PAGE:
Native cactus next state symbol?
DENVER — Move over Rocky Mountain columbine, Colorado blue spruce and yule marble. There may be a new state symbol coming to town.
The kingcup cactus.
Rep. Carole Murray, R-Castle Rock, introduced a bill into the 2014 legislative session, which started last week, to make the echinocereus triglochidiatus the official state cactus.
The bill is one of 151 bills introduced during the first week of the session.
In her measure, Murray explains that the kingcup, known by its flat pear-shaped body and bright red flowers, is native to Colorado and one of the easiest varieties of cacti to grow, particularly in the arid Southwest.
Like measures to name the Western painted turtle and the uule marble as the state’s official reptile and rock, this effort is being pushed by a Girl Scout Troop from Douglas County.
It is only one of several relatively noncontroversial measures that lawmakers are considering this session, typical during an election year.
Already there are six new license plates bills, three of which would add to the already long list of specialty plates the state has, such as plates to support the horse, share the road and support, well, just about everything.
Two of those new license plates are being sponsored by local lawmakers.
Rep. Ray Scott, R-Grand Junction, wants to get a new Scottish-American license plate, while Sen. Randy Baumgardner, R-Hot Sulphur Springs, is pushing for an Emergency Medical Services plate.
Sen. Bernie Herpin, R-Colorado Springs, who replaced former Democratic Senate President John Morse in a recall election last fall over controversial gun control laws, introduced a bill to create a license plate for the USS Colorado submarine.
Meanwhile, Scott and Rep. Don Coram, R-Montrose, introduced a bill to exempt military veterans from having to pay the $50 fee to get a military veterans license plate.
Another lawmaker, Sen. Larry Crowder, R-Alamosa, is trying to do the same thing for veterans who want to get the state’s distinguished cross plate.
Only Rep. Chris Holbert, R-Parker, introduced a bill to eliminate one of those plates, the one that state legislators can display on their vehicles.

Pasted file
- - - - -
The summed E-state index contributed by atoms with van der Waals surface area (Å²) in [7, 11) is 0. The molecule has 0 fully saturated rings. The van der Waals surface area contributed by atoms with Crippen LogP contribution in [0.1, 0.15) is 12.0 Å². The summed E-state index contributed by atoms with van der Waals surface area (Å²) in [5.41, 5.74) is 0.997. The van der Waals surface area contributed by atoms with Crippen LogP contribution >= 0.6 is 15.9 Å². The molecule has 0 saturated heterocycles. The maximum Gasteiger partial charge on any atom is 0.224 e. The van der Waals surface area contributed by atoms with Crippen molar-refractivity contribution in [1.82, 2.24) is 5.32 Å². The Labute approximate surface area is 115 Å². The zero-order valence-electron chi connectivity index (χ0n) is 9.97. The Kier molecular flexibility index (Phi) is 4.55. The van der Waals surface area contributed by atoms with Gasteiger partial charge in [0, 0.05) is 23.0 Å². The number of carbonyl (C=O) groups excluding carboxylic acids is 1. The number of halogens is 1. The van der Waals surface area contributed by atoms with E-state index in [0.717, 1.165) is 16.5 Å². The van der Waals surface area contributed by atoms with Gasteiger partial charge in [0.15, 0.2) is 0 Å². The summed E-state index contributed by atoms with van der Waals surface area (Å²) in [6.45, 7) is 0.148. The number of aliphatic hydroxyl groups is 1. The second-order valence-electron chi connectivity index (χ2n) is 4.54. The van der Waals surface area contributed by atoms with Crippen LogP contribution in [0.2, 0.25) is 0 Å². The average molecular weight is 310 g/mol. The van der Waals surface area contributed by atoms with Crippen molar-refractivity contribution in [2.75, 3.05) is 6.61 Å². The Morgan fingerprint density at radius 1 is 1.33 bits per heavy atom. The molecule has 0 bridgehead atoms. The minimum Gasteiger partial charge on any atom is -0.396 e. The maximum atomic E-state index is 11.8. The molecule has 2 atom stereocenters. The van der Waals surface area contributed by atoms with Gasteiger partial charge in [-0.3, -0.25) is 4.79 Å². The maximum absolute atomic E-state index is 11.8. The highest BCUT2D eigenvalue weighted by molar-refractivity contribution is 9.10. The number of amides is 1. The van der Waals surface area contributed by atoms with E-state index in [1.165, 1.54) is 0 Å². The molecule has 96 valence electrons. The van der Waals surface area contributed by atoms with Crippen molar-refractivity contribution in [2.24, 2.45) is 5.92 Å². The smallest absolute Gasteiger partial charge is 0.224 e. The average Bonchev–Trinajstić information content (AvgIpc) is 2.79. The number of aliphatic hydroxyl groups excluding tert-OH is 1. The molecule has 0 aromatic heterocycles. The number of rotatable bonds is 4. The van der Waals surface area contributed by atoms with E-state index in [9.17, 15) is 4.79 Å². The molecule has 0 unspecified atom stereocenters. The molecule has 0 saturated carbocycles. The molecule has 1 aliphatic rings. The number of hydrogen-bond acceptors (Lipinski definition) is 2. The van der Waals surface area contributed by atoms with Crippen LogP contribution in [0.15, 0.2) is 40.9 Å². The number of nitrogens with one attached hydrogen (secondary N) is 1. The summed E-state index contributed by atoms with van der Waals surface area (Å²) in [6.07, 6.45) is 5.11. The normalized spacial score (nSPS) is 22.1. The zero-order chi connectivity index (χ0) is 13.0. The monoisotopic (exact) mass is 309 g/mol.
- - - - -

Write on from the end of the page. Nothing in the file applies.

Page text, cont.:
More meaty measures that local lawmakers introduced include a measure partly sponsored by Sen. Steve King, R-Grand Junction, and Rep. Jared Wright, R-Fruita.
That measure, SB21, would continue a legislative oversight committee that is looking at mental health issues as they relate to the criminal and juvenile justice system.
That committee was formed last year in response to the shootings at an Aurora movie theater.
Though it has little chance of clearing the House Judiciary Committee, Wright also has a measure, HB1041, that would eliminate the law requiring gun owners who want to have concealed weapons from having to get a license to do so.
Wright also is a House sponsor of SB37, which would prohibit recipients of public benefits from accessing those benefits from automated teller machines located at marijuana stores.
State law already bars that at gambling establishments, firearms dealers and liquor stores.
King also has introduced SB13, a bill that would allow a person who is eligible for old-age pension funds to receive up to $300 a month in gifts, grants or donations without reducing the amount of pension benefits from such earnings.
Baumgardner and Rep. Robert Rankin, R-Glenwood Springs, introduced HB1071 that would suspend the use of a new triangular green and white state branding logo that Gov. John Hickenlooper has spearheaded, and refer the use of it to voters.
In his State of the State address, Hickenlooper said that 200 Colorado companies have requested the right to use the brand, which is designed to help attract economic development to the state. He said 117 companies are already using it.
Republicans have criticized Hickenlooper for pushing that branding logo, in part because it cost the state about $800,000 to develop.